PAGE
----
RNZ’s planned new music-based outlet to hook younger people has been met with scepticism - even scorn - during the current controversy over RNZ Concert. RNZ bosses and pundits have singled out Australia’s Triple J as a possible model. Mediawatch asks the Kiwi in charge of its content what it does and whether it would work here.
There's been no shortage of comment on RNZ's handling of its shake-up of RNZ music.
In its latest editorial, The Listener said RNZ's leaders have damaged the broadcaster's public standing.
"RNZ must be feeling like a pet cat that was adored until it unexpectedly peed on the best couch and was chased under the house by an irate family," said The Listener.
Much of the controversy has centred on planned deep cuts to RNZ Concert in order to launch a new music-focused network for younger New Zealanders this year.
The RNZ Concert cuts are on hold now after a big public and political backlash.
But the youth network is still on. - after the completion of a business case and with an extra FM frequency and the promise of government support now part of the mix.
But many pundits have questioned whether it will succeed - or even if it is needed, given that many commercial and student radio stations already serve younger listeners with music.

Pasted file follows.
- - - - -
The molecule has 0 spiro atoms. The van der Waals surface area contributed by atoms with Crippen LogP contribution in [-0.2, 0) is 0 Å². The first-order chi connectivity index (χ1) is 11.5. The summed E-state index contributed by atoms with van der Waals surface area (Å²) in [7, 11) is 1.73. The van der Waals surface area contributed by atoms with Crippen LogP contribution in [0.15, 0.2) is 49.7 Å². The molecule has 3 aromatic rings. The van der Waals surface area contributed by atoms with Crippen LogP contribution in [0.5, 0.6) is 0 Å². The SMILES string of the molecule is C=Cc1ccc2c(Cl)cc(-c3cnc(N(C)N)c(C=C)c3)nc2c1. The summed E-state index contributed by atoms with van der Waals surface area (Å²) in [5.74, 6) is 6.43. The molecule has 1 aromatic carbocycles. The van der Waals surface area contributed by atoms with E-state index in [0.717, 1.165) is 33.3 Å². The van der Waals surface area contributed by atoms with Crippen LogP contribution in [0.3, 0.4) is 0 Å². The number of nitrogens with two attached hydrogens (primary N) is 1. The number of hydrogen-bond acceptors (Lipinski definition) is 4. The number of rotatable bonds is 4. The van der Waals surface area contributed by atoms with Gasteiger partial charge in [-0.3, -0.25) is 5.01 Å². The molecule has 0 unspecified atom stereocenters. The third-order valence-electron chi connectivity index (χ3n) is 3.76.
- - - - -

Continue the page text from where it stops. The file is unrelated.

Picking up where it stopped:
"In deciding to set up a youth station, RNZ is taking a risk, and that risk is funded by the public. Its first steps have not been reassuring. The cat won’t be leaping back in the lap any time soon," The Listener warned this week.
The vision outlined to MPs at RNZ's annual review in parliament this week was ambitious.
"It is our intent to provide an opportunity for young New Zealanders to build a community designed by them, produced by them, presented by them, and in doing so creating a lifelong connection with RNZ," RNZ's chair Dr Jim Mather said.
Our vision remains to create a multi-media platform primarily for young New Zealanders which will include:
- Music produced by local artists as well as live performances (the level of locally produced music will be unrivalled).
- Commissioned programming content for young people that will explore topics relevant to them, such as civic, financial, lifestyle and well-being issues.
- Access to complementary RNZ services focused on younger audiences such as podcasts.
- Trusted news made by and for younger audiences.
- A range of new employment opportunities. (RNZ statement)
Creating a new network from scratch incorporating all that won't be easy.
In the past week, Dr Mather, RNZ chief executive Paul Thompson and RNZ's music content director Willy Macalister have all cited one existing service as a model for the proposed youth network - Triple J from Australia’s public broadcaster, the ABC.
Coincidentally, it's a Kiwi in charge of the content at Triple J - Ollie Wards, who was consulted by RNZ in 2017 when it was first forming plans for the network.
Mediawatch's producer Hayden Donnell asked Wards if New Zealand needed its own version of Triple J - and how it could be done. You can listen to the interview here: